Explaining blockchain to laypeople: the analogy of the glass box

Since the first time I was involved with Bitcoin and its main technology, I have sought a simple way to explain what are the cryptocurrencies and the blockchain, for my friends and family; looking for a simple but true analogy which illustrates something so complex.

Their understanding of technological themes is limited, so forgive the fact that this analogy inevitably has its own limitations, but I have the honor to present to you — the box analogy (or safe) of glass.

Addresses, keys and Blockchain

One of the first things people ask me when I talk with them about cryptocurrencies is; “if they are stored on a computer, what prevents the Bitcoin from be copied and pasted by someone?” The explanation that wallets have private keys for public addresses often makes people confused, so this is the first idea I would like to consider.

Imagine a huge vault from a bank. The vault is filled with rows of unlabeled deposit boxes. However, each deposit box has a glass facade, allowing everyone to visualize the contents of the deposit box, but does not access it.

When a person opens a new deposit box, it receives a key that is unique to that box. Making a copy of the key does not duplicate the contents of the box. And in the same way, even though you have the key, the box is not technically yours. You only have the ability to access what’s inside of it.

This is fundamentally the concept of cryptocurrencies based on Blockchain. Anyone can see the contents of all other addresses.

There is no information from the owners for every address, but everyone is aware of the existence of each address. When someone opens a crypto wallet, it is creating a new address in the Blockchain and the private key that “unlocks” this address. This way you can’t “copy and paste” cryptocurrencies because all you could be doing is creating a copy of a key, but not the currency itself.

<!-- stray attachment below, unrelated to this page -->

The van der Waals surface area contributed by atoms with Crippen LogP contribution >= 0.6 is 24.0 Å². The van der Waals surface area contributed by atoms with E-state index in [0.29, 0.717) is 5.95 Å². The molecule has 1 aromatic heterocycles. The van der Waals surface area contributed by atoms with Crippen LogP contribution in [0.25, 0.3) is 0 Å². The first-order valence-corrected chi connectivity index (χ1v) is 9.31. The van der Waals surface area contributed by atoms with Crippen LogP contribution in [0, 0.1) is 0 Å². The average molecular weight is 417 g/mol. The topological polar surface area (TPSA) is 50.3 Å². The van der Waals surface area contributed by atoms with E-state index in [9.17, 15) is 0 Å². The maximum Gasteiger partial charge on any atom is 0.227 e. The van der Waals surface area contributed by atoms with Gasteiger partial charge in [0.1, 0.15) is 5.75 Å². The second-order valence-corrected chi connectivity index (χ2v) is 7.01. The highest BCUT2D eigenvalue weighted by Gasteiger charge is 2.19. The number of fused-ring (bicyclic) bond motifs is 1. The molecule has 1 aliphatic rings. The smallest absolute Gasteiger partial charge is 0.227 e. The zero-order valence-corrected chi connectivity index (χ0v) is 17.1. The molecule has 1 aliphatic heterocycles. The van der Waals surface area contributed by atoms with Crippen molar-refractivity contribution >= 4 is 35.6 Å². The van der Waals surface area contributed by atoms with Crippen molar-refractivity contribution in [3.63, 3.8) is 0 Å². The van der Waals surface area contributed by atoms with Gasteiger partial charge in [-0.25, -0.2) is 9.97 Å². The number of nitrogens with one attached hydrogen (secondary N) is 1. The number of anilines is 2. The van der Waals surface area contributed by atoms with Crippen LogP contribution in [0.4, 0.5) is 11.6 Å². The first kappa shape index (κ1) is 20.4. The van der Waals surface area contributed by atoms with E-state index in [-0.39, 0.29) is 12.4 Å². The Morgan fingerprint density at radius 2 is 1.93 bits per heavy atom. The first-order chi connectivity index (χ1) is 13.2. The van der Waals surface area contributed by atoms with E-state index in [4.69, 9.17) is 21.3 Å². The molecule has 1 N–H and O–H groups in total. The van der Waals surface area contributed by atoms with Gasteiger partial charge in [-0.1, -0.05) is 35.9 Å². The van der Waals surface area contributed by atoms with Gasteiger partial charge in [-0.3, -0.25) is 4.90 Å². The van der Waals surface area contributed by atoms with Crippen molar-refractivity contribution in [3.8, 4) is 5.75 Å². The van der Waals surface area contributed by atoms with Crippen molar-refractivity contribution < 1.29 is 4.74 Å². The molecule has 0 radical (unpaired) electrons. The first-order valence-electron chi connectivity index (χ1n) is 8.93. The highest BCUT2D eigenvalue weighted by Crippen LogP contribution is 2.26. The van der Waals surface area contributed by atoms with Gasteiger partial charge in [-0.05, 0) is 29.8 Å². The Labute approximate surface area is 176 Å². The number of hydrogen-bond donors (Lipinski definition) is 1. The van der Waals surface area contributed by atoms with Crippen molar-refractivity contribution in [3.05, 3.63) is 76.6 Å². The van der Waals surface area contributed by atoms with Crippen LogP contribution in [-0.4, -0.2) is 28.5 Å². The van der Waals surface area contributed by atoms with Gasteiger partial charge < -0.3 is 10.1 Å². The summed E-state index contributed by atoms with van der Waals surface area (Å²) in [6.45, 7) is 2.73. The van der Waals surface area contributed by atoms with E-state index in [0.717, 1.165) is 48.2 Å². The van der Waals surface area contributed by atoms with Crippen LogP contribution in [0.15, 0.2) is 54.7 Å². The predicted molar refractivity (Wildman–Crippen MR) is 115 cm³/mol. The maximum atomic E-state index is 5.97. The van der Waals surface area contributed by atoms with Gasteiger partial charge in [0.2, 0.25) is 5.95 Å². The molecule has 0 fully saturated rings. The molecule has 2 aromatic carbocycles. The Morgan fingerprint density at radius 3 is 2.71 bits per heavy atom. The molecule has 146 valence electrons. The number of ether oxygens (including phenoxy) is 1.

Besides the analogy

There is a point where the analogy oscillates slightly, the task of telling the fact that transactions are all accessible to the public and that anyone can see that Bitcoin has been transferred from one “deposit box” to another; Although no one needs to reveal their identity. This thought is a bit complicated. I would love to see ideas in the comments about how this can be resolved and how the analogy can be even more developed. Or you can be sincere and just comment that you hate the analogy completely — there are no problems with that either.

Article by Fabricio Santos at Cointelegraph, on 2016.

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